BRIGGS: What he does, not what he says? Words don't matter anymore. On the subject of North Korea, Senator McCain says the president should consider a pre-emptive strike only if Kim Jong-Un's regime is capable of delivering a nuclear weapon by ballistic missile. Christine, this is staggering. Of all the things the president said in two very fascinating interviews over the weekend, that right there was the most revealing words about our commander-in-chief.

ROMANS: Every day is fascinating, Dave, a 100 days in, we've got 100 --

BRIGGS: Words don't matter. Actions do.

ROMANS: But they do, but they do.

BRIGS: They should.

ROMANS: You're right. The White House has fingers crossed that Republicans leaders to shepherd the health care vote

[04:10:00] to a Congress this week. This week still unclear whether compromises or tweaks can be made that will lure moderates to vote for the latest draft of a bill, a version that the members of the hard right House Freedom Caucus have signed off on. President Trump offering comments on "Face the Nation" trying to ease concerns about coverage for people with pre-existing conditions, perhaps instead muddying the water further.


TRUMP: Pre-existing conditions are in the bill and I mandate it. I said it has to be. They say we don't cover pre-existing conditions. We cover it beautifully. I'll tell you who doesn't cover pre-existing conditions, Obamacare. You know why? It's dead! It's not going to be here.

JOHN DICKERSON, FACE THE NATION SHOW HOST, CBS NEWS: In one of the fixes, it was discussed pre-existing was optional for the states.

TRUMP: Sure, in one of the fixes, and they're changing it --

DICKERSON: OK, so it would be permanent?

TRUMOP: Of course!


ROMANS: In the CBS interview, every follow-up, usually a follow-up question clarifies the situation. Every follow-up I felt left the position of the president on pre-existing conditions in the states less clear.

BRIGGS: Muddied the water a little bit?

ROMANS: Am I right? Did you feel clear about that?

BRIGGS: Well, yes, I did from what I understand, not from those words, but that they are covered. Pre-existing conditions are covered, but they were going to a high-risk pool, if the states get that waiver, and they could cost a vast amount more money. They could raise their premiums exponentially.

ROMANS: It was interesting to me that the president kept saying that, you know, the federal government should be involved, not in your hurt knee or your bad back, but in North Korea, that something small like health care should be involved on the states. Health care's a fifth of the economy, so federal standards on health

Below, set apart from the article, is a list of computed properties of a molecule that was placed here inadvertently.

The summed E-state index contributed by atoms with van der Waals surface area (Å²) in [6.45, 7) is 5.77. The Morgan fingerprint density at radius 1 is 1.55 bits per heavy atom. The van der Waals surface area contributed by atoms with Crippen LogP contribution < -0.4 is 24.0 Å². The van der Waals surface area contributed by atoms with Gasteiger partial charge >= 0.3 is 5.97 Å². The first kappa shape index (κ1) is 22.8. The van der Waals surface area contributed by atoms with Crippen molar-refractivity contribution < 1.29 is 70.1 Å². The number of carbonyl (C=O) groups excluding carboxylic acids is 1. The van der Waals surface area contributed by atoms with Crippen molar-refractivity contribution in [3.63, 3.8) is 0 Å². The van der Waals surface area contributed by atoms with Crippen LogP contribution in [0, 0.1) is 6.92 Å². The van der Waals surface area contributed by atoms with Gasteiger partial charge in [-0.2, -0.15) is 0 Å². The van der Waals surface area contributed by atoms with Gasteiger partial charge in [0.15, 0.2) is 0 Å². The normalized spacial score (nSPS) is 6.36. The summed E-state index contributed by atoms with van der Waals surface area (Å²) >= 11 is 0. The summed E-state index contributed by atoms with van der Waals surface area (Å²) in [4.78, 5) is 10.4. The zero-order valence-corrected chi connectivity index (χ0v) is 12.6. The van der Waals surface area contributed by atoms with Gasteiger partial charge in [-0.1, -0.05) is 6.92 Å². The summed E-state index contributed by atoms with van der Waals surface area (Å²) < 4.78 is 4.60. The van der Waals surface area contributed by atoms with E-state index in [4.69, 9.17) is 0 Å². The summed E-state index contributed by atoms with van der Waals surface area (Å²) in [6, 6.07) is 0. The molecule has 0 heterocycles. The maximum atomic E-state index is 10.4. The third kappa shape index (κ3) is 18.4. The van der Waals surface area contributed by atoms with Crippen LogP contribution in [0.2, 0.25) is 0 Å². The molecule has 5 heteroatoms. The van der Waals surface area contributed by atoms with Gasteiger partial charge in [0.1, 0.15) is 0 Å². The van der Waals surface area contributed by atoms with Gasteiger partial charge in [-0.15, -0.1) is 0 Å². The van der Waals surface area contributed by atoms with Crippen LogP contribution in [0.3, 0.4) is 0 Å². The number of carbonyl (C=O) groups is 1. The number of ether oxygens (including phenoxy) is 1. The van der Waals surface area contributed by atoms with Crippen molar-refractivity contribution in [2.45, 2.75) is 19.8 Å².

care is almost one of the reasons why he was elected, right? Because people didn't like the health care that we have already.

BRIGGS: And wanting to stay out of foreign conflicts.

ROMANS: Right. True, true.

BRIGSS: So, that claim about pre-existing conditions could undermine the draft bill the White House is currently pushing on Capitol Hill, the deal between moderate and conservative Republicans would require insurers to cover people with pre-existing conditions, but unlike the mandate under Obamacare, insurers could charge them much higher rates if they let their coverage lapse.

ROMANS: A tax break that benefits Wall Street investment managers may be on the chopping block, that's according to White House Chief of Staff Reince Priebus. Speaking on ABC News Sunday, he had this to say about carried interest.


PRIEBUS: The president wants to get rid of carried interest, so that balloon is not going to stay inflated very long. I can assure you of that.


ROMANS: Priebus had no further details but said the administration would target the deduction in a tax overhaul. So, what is carried interest? It's the shared profit that hedge fund and other investment managers collect from clients due to a tax loophole. It's taxed at 23.8 percent, well below the top rate on ordinary income.

This rate is controversial since we're talking about big money -- private equity managed $4.2 trillion in 2015 alone. The president have been critical of the tax break on the campaign trail, but when the White House released its initial tax plan last week, the one-page outline did not mention carried interest. They initially had some on Wall Street celebrating.

BRIGGS: Right, absolutely.

ROMANS: They think this is the Wall Street president, right? The entire proposal was pretty sparse on details, though. What was revealed was very pro business. So, overall, they do really like what they see, folks on Wall Street.

BRIGGS: That will be interesting to see if what Reince said there is in this new bill.

Well, why are highly trained American troops beginning patrols along Syria's border with Turkey? We're live in the Middle East when we come back.

[04:15:] (COMERCIAL BREAK) BRIGGS: Right now U.S. troops are conducting patrols along Syria's central and northeastern border with Turkey. According to a U.S. official, armored vehicles clearly flying American flags are being manned by mostly Special Ops Forces. They're monitoring potential attacks by Turkish military units against U.S.-backed forces.